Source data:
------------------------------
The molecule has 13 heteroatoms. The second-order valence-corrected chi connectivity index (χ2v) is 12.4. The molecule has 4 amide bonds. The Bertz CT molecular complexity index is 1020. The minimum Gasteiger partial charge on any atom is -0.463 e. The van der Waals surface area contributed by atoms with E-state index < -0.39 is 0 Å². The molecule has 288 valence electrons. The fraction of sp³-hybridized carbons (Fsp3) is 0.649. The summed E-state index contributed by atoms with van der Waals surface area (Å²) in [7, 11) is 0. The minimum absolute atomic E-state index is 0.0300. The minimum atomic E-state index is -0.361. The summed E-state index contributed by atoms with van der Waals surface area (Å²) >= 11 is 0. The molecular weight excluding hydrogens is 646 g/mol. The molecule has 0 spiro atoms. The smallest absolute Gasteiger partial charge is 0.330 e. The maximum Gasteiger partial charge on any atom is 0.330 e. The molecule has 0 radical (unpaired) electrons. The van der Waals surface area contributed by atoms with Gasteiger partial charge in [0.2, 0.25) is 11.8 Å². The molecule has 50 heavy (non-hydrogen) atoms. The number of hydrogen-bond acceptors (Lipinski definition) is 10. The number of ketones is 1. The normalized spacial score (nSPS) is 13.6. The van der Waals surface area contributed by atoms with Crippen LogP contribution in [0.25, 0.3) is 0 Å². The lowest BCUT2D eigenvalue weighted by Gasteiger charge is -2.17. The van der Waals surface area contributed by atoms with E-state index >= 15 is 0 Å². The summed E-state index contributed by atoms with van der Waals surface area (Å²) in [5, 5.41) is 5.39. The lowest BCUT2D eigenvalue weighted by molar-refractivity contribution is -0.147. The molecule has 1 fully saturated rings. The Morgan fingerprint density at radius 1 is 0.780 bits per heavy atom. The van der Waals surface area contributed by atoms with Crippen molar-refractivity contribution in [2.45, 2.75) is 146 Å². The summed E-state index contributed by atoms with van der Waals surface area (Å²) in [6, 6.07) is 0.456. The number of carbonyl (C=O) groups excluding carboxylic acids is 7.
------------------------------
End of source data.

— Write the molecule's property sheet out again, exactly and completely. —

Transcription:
The molecule has 13 heteroatoms. The second-order valence-corrected chi connectivity index (χ2v) is 12.4. The molecule has 4 amide bonds. The Bertz CT molecular complexity index is 1020. The minimum Gasteiger partial charge on any atom is -0.463 e. The van der Waals surface area contributed by atoms with E-state index < -0.39 is 0 Å². The molecule has 288 valence electrons. The fraction of sp³-hybridized carbons (Fsp3) is 0.649. The summed E-state index contributed by atoms with van der Waals surface area (Å²) in [7, 11) is 0. The minimum absolute atomic E-state index is 0.0300. The minimum atomic E-state index is -0.361. The summed E-state index contributed by atoms with van der Waals surface area (Å²) >= 11 is 0. The molecular weight excluding hydrogens is 646 g/mol. The molecule has 0 spiro atoms. The smallest absolute Gasteiger partial charge is 0.330 e. The maximum Gasteiger partial charge on any atom is 0.330 e. The molecule has 0 radical (unpaired) electrons. The van der Waals surface area contributed by atoms with Gasteiger partial charge in [0.2, 0.25) is 11.8 Å². The molecule has 50 heavy (non-hydrogen) atoms. The number of hydrogen-bond acceptors (Lipinski definition) is 10. The number of ketones is 1. The normalized spacial score (nSPS) is 13.6. The van der Waals surface area contributed by atoms with Crippen LogP contribution in [0.25, 0.3) is 0 Å². The lowest BCUT2D eigenvalue weighted by Gasteiger charge is -2.17. The van der Waals surface area contributed by atoms with E-state index >= 15 is 0 Å². The summed E-state index contributed by atoms with van der Waals surface area (Å²) in [5, 5.41) is 5.39. The lowest BCUT2D eigenvalue weighted by molar-refractivity contribution is -0.147. The molecule has 1 fully saturated rings. The Morgan fingerprint density at radius 1 is 0.780 bits per heavy atom. The van der Waals surface area contributed by atoms with Crippen molar-refractivity contribution in [2.45, 2.75) is 146 Å². The summed E-state index contributed by atoms with van der Waals surface area (Å²) in [6, 6.07) is 0.456. The number of carbonyl (C=O) groups excluding carboxylic acids is 7.